The fight for reparations

The push for repair emanates from movements with a rich and varied history. Priya Lukka explores where we’ve come from and what could be ahead.
Activists demonstrate at a London reparations protest organized by Africans Rising UK on 6 October 2021. SANGIULIANO/SHUTTERSTOCK
Activists demonstrate at a London protest organized by Africans Rising UK on 6 October 2021. SANGIULIANO/SHUTTERSTOCK

The fight for reparations is not new. One of the earliest examples of organizing for this in the UK was the ‘Sons of Africa’, a late 18th century political group led by African activists who campaigned to end Transatlantic slavery. Britain had a huge role in the transportation of between 10 million and 12 million enslaved Africans to the Americas from the 16th to the 19th century.

The Sons of Africa was led by Ottobah Cugoano. Born in present day Ghana in 1757, Cugoano was kidnapped by a slave trader as a child and ‘sold’ into slavery on a plantation in Granada. Later he was ‘purchased’ by a merchant and taken to England. It was here he was set free – not an outcome that many enslaved people ever saw. Cugoano went on to campaign for the abolition of slavery, including through a series of ground-breaking public letters to British newspapers.

Movements for reparations have a rich, diverse and global history, including within the anti-colonial struggle on the African continent in the 1900s. This was known as the pan-African movement, seen in countries like Ghana which wanted to chart their own trajectories but were held back by the structure of global economic governance after the Second World War.

Pan-Africanists were opposed to outside influence on Africa and its economic exploitation. Many also demonstrated a political resistance against entrenched colonial power and violence. Remembering the importance of these struggles is important for understanding that today’s divisions along racial lines are no accident. Reparations begin, therefore, as ‘a way of acknowledging historic wrongs and accounting for them’.

More than money

The struggle continues in many contexts today. In the US, where most scholarly work on the racial divide has taken place, African American activists are demanding financial reparations to be paid directly to the descendants of enslaved Africans. Calls for a national apology for slavery have been made frequently by groups such as N’COBRA – the National Coalition of Blacks for Reparations in America.

Others, like the National African American Reparations Commission (NAARC), want reparations for the ongoing legacies of slavery which have produced wide socioeconomic and political disparities in the present-day US. The 400 richest billionaires have more total wealth than all 10 million Black American households combined. Reparations would be used to redress these disparities in areas like housing, healthcare and education. In 2019 these demands resulted in the HR 40 bill being proposed in the US House of Representatives. If passed, it would establish a federal commission to develop reparation proposals for African-Americans.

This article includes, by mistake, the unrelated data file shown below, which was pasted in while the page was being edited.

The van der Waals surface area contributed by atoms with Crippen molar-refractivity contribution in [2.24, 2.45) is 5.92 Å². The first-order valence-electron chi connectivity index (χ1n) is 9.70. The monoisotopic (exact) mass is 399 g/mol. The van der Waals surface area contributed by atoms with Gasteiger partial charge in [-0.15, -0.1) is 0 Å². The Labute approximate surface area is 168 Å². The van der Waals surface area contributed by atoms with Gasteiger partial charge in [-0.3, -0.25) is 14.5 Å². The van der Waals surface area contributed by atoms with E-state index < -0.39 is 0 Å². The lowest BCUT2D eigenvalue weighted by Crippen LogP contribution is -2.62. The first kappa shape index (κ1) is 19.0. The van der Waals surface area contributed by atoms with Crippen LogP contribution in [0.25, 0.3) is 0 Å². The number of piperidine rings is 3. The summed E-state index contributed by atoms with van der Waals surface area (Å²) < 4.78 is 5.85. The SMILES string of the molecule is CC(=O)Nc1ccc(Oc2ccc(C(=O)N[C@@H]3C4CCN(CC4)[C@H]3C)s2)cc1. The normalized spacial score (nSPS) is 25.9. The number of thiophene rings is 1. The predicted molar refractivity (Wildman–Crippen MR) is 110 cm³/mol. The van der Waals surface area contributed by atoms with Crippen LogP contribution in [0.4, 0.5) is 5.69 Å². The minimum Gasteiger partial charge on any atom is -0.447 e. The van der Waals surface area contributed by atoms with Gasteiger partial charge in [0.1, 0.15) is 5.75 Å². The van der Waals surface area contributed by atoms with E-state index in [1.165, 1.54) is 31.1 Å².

Some groups have gone further than calls for an apology or redressing some of the outward manifestations of institutionalized racism. In his seminal article ‘The Case for Reparations’, author and journalist Ta-Nehisi Coates argues: ‘What I’m talking about is more than recompense for past injustices – more than a handout, a payoff, hush money, or a reluctant bribe. What I’m talking about is a national reckoning that would lead to spiritual renewal.’ In 1968 the Black nationalist organization Republic of New Afrika sought $300 billion, and land, from the federal government to establish this new Black-majority nation.

There is much to learn from how different movements are developing their calls for action. At its 2020 conference, the Green Party of England and Wales passed a motion based on a proposal pioneered by the Stop the Maangamizi Campaign. It called on the UK government to establish a Commission of Inquiry for Truth and Reparatory Justice and commit to atonement and reparative justice for Afrikan enslavement (reclaiming the spelling using a ‘k’ rather than a ‘c’ as imposed by European colonizers).

We won’t get the shake-up we need without dismantling the systems underpinning our economic and justice processes

Maangamizi is the Swahili term for Afrikan Holocaust and the continuum of chattel, colonial and neocolonial enslavement. The Stop the Maangamzi Campaign is calling for an end to the genocide and ecocide of African people. The specifics of this campaign include proposals for community capacity-building and the restoration of Afrikan sovereignty, as set out in the Pempamsiempango – the plan for reparations and planet repairs.

What reparationists are seeking is repair for the atrocities of slavery and colonialism, as well as ‘seeing the quest for reparations as part of a continuum of unbroken struggle for liberation and restitution in the present’, explains Esther Stanford-Xosei, co-founder of the Pan-Afrikan Reparations Coalition in Europe and Director of the Maangamizi Educational Trust.